Founded in 1976 Brighton based on ethical principles it was a giant of UK brands, sold by Anita Roddick for £652m in 2006 to L'Oreal, to Natura for £880m in 2017 and to Aurelius for £200m in 2023.

Some loyal customers saw the L'Oréal sale as a betrayal of its values, and one that eroded its loyal customer base. Many say the sale meant it lost its guiding and ethical leader; lost its soul. It once stood for what a visionary 'good' business should be, and people bought into that. It was sold to a brand that appeared, to some, to be the antithesis of that. Add to that industry comments that L'Oréal was equipped to operate a brand, but not a retailer, and you can see how its identity crisis began.

That, coupled with what analysts describe as a "lack of innovation" (the once brand of the youth became the brand of mum (and granny)), and competitors started to emerge and catch up in its space; it was bound to face increasing challenges. Its fortunes improved during the pandemic, when people pampered themselves, but fell again as the costs increased and discretionary customer spend tightened post pandemic, when customers looked for more affordable alternatives and some cast ethics aside.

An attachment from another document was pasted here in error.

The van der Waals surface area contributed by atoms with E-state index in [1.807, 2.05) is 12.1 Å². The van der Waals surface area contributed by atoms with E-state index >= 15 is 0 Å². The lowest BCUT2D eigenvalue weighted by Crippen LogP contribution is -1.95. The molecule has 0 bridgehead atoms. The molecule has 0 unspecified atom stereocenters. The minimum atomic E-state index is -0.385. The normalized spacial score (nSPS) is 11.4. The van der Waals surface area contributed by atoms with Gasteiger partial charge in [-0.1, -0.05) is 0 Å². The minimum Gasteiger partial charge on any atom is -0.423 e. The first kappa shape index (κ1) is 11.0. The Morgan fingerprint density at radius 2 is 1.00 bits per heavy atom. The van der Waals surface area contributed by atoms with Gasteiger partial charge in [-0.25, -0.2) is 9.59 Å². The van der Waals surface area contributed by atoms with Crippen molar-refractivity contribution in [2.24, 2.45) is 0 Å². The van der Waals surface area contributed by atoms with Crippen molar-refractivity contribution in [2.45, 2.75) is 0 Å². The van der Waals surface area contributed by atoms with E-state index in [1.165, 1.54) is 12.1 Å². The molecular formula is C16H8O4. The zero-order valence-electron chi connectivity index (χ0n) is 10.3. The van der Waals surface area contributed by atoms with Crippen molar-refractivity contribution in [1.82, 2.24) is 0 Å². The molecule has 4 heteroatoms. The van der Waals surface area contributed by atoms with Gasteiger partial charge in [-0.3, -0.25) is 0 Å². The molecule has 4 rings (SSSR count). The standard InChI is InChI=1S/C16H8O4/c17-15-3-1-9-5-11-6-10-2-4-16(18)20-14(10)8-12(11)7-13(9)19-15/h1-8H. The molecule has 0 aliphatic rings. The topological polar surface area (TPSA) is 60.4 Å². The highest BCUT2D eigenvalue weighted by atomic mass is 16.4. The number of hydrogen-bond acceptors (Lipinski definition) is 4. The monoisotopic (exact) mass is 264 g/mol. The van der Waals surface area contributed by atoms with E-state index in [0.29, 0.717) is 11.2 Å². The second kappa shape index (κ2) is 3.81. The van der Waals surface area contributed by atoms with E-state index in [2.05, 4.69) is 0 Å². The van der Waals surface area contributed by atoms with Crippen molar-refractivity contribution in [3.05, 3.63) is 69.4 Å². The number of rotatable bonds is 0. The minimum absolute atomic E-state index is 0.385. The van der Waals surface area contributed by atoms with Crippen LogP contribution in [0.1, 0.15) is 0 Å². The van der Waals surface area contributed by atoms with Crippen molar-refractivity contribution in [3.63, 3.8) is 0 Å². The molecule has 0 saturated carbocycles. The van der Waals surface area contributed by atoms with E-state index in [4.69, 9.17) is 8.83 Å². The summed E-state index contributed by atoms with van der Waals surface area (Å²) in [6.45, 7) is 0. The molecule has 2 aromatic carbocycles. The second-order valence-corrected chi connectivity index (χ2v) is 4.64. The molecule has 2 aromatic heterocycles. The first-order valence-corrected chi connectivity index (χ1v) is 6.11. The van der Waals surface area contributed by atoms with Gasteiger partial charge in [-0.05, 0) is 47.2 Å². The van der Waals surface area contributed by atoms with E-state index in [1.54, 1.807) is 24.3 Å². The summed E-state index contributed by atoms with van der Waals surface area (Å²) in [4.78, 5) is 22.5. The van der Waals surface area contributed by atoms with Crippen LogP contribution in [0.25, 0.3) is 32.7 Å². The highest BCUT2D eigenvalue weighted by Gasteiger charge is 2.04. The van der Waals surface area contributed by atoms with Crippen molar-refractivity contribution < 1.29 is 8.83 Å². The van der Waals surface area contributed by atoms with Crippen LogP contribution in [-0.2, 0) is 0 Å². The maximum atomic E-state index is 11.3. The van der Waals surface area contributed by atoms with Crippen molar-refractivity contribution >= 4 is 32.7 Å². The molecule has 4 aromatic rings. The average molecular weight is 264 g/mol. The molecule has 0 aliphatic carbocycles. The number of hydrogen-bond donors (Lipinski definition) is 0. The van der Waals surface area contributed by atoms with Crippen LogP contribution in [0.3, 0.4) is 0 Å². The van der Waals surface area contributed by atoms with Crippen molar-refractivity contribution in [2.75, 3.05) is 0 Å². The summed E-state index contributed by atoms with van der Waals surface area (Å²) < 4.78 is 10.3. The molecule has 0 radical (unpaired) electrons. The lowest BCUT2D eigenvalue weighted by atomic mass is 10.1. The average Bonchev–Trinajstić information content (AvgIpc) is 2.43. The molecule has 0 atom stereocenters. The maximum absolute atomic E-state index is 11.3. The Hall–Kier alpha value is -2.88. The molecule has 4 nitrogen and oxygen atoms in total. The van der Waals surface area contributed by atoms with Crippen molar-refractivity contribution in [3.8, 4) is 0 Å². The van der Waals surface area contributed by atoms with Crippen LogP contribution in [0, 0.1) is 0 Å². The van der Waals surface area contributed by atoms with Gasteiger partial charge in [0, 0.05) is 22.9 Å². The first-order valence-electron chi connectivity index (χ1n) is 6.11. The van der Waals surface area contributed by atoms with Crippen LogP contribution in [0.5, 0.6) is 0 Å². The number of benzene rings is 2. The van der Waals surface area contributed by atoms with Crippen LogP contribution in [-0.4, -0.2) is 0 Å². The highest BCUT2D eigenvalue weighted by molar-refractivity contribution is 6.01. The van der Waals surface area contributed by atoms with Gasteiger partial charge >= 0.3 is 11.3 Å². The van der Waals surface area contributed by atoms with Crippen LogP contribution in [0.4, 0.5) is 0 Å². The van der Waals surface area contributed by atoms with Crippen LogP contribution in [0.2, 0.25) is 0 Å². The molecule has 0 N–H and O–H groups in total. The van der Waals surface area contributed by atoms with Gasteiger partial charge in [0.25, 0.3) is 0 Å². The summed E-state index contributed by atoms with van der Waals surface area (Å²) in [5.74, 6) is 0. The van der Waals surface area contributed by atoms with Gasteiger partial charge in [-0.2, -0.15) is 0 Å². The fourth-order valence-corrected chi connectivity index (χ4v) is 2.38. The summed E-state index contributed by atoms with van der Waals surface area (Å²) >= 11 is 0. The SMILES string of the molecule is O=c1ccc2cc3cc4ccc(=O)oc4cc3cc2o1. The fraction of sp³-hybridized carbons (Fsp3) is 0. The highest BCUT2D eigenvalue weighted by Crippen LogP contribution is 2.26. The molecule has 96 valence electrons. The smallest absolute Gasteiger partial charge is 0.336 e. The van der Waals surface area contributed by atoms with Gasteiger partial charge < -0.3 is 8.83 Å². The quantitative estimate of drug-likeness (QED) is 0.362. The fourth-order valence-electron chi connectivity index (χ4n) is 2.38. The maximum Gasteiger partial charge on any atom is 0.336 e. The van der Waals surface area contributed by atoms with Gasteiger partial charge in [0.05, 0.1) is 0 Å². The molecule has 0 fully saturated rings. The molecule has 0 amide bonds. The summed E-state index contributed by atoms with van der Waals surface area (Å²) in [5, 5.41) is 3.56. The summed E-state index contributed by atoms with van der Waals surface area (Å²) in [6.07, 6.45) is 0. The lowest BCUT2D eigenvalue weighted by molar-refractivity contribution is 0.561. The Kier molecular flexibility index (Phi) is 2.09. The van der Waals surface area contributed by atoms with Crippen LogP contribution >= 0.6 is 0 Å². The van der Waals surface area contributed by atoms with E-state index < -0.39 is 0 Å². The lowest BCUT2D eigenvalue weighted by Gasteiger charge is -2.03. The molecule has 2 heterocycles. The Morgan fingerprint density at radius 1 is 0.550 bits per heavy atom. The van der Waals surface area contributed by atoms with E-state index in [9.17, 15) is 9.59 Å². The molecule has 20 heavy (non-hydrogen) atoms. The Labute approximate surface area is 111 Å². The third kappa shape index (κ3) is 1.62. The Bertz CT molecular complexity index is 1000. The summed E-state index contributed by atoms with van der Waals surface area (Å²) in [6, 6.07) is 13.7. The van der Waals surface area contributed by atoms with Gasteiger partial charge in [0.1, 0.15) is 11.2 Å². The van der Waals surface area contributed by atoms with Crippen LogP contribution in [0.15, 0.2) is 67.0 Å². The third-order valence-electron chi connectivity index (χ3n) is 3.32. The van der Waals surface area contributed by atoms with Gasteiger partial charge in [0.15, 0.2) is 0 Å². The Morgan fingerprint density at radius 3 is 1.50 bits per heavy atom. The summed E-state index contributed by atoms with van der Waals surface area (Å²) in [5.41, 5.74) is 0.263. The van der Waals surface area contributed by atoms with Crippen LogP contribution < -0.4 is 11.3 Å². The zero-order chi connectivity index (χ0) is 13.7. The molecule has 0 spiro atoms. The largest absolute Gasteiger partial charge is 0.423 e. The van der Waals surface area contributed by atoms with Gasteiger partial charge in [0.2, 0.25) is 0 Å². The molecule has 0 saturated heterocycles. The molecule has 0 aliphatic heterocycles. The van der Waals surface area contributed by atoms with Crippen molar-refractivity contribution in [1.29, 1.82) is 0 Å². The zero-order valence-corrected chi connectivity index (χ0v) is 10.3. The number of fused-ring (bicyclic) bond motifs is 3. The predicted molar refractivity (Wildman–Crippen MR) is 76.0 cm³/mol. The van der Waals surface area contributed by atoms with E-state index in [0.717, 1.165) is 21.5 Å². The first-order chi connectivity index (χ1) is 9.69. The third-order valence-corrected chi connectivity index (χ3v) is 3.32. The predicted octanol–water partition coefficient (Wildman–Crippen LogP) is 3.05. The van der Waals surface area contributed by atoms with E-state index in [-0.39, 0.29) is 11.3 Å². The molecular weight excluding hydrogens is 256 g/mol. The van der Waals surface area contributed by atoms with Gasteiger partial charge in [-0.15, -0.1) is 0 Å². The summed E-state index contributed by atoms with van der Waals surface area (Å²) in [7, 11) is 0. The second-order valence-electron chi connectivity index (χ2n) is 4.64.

It is understood that Aurelius made the decision to call in administrators following poor Christmas 2023 sales. It is no secret that the high street is fragile, as larger (anchor) stores are exiting high streets for increased online presence and out of town stores. This is resulting in decreasing footfall, exacerbated by train strikes and the cost-of-living crisis: it is impacting high street spend. The Body Shop has 206 stores UK wide, many on high streets, and will have felt that impact acutely. Add to that increased supply chain costs and pressures and it is the perfect storm.

Perhaps The Body Shop had run its course and achieved its purpose; it bought natural, ethical cosmetics and toiletries into mainstream retail and, in doing so, gave up its unique identity. Without the visionary drive of its founder, and with a sale to a house of brands, it was inevitably going to fade into the mainstream and, as it did so, it struggled to stand out in a competitive market place.

The Body Shop as a brand is unlikely to disappear, but it will have to be slimmed down and reshaped to compete in an increasingly crowded ethical beauty marketplace.

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